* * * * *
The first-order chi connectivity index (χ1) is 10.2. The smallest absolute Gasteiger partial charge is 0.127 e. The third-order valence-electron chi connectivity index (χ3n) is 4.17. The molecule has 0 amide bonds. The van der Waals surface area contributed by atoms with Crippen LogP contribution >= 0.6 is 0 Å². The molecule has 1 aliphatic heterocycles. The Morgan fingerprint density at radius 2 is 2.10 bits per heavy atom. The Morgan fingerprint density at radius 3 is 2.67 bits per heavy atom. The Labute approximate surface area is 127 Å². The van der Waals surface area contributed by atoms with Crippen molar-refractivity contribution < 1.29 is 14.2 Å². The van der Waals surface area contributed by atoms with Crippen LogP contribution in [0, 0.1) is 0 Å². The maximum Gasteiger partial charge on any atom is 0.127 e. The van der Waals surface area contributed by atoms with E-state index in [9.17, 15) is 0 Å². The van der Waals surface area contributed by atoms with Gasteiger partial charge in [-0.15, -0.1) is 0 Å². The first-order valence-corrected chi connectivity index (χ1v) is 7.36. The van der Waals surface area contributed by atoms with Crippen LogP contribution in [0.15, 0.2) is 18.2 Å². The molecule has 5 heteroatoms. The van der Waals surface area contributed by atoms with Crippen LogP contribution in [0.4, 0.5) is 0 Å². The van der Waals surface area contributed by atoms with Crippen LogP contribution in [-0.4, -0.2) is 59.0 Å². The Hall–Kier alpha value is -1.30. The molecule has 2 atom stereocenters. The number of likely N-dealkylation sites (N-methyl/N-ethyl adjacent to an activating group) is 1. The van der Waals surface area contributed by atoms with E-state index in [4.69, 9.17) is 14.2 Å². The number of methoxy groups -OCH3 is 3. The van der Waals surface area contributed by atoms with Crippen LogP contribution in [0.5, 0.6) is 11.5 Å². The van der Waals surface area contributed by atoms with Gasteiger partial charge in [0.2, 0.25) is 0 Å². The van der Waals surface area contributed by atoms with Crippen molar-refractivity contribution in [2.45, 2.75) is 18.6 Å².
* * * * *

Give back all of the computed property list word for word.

The first-order chi connectivity index (χ1) is 10.2. The smallest absolute Gasteiger partial charge is 0.127 e. The third-order valence-electron chi connectivity index (χ3n) is 4.17. The molecule has 0 amide bonds. The van der Waals surface area contributed by atoms with Crippen LogP contribution >= 0.6 is 0 Å². The molecule has 1 aliphatic heterocycles. The Morgan fingerprint density at radius 2 is 2.10 bits per heavy atom. The Morgan fingerprint density at radius 3 is 2.67 bits per heavy atom. The Labute approximate surface area is 127 Å². The van der Waals surface area contributed by atoms with Crippen molar-refractivity contribution < 1.29 is 14.2 Å². The van der Waals surface area contributed by atoms with Crippen LogP contribution in [0, 0.1) is 0 Å². The maximum Gasteiger partial charge on any atom is 0.127 e. The van der Waals surface area contributed by atoms with E-state index in [9.17, 15) is 0 Å². The van der Waals surface area contributed by atoms with Gasteiger partial charge in [-0.15, -0.1) is 0 Å². The first-order valence-corrected chi connectivity index (χ1v) is 7.36. The van der Waals surface area contributed by atoms with Crippen LogP contribution in [0.15, 0.2) is 18.2 Å². The molecule has 5 heteroatoms. The van der Waals surface area contributed by atoms with Crippen LogP contribution in [0.4, 0.5) is 0 Å². The van der Waals surface area contributed by atoms with Crippen LogP contribution in [-0.4, -0.2) is 59.0 Å². The Hall–Kier alpha value is -1.30. The molecule has 2 atom stereocenters. The number of likely N-dealkylation sites (N-methyl/N-ethyl adjacent to an activating group) is 1. The van der Waals surface area contributed by atoms with E-state index in [4.69, 9.17) is 14.2 Å². The number of methoxy groups -OCH3 is 3. The van der Waals surface area contributed by atoms with Crippen LogP contribution in [0.5, 0.6) is 11.5 Å². The van der Waals surface area contributed by atoms with Gasteiger partial charge in [0.2, 0.25) is 0 Å². The van der Waals surface area contributed by atoms with Crippen molar-refractivity contribution in [2.45, 2.75) is 18.6 Å².